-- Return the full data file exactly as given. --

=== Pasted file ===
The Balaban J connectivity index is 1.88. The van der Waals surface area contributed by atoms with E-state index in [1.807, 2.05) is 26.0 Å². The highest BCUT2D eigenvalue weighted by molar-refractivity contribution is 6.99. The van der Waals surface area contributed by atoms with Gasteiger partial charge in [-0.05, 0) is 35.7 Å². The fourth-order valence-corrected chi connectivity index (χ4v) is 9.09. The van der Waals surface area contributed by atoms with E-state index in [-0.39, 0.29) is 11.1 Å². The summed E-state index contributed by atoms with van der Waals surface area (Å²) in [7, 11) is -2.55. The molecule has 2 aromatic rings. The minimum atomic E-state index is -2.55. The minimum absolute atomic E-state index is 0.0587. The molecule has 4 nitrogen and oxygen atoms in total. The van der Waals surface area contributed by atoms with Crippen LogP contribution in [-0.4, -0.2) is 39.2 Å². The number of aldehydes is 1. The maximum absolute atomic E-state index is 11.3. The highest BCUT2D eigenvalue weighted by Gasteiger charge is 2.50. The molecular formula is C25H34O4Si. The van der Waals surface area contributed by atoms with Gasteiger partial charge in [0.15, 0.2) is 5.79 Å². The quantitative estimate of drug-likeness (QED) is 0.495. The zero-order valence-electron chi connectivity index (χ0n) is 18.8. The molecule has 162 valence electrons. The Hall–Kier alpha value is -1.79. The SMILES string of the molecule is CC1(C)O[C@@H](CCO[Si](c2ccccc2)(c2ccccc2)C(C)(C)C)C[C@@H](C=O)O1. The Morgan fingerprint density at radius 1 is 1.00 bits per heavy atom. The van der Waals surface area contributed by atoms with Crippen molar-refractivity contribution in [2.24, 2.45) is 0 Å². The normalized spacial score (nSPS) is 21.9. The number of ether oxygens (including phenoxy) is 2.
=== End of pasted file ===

The Balaban J connectivity index is 1.88. The van der Waals surface area contributed by atoms with E-state index in [1.807, 2.05) is 26.0 Å². The highest BCUT2D eigenvalue weighted by molar-refractivity contribution is 6.99. The van der Waals surface area contributed by atoms with Gasteiger partial charge in [-0.05, 0) is 35.7 Å². The fourth-order valence-corrected chi connectivity index (χ4v) is 9.09. The van der Waals surface area contributed by atoms with E-state index in [-0.39, 0.29) is 11.1 Å². The summed E-state index contributed by atoms with van der Waals surface area (Å²) in [7, 11) is -2.55. The molecule has 2 aromatic rings. The minimum atomic E-state index is -2.55. The minimum absolute atomic E-state index is 0.0587. The molecule has 4 nitrogen and oxygen atoms in total. The van der Waals surface area contributed by atoms with Crippen LogP contribution in [-0.4, -0.2) is 39.2 Å². The number of aldehydes is 1. The maximum absolute atomic E-state index is 11.3. The highest BCUT2D eigenvalue weighted by Gasteiger charge is 2.50. The molecular formula is C25H34O4Si. The van der Waals surface area contributed by atoms with Gasteiger partial charge in [0.15, 0.2) is 5.79 Å². The quantitative estimate of drug-likeness (QED) is 0.495. The zero-order valence-electron chi connectivity index (χ0n) is 18.8. The molecule has 162 valence electrons. The Hall–Kier alpha value is -1.79. The SMILES string of the molecule is CC1(C)O[C@@H](CCO[Si](c2ccccc2)(c2ccccc2)C(C)(C)C)C[C@@H](C=O)O1. The Morgan fingerprint density at radius 1 is 1.00 bits per heavy atom. The van der Waals surface area contributed by atoms with Crippen molar-refractivity contribution in [2.24, 2.45) is 0 Å². The normalized spacial score (nSPS) is 21.9. The number of ether oxygens (including phenoxy) is 2.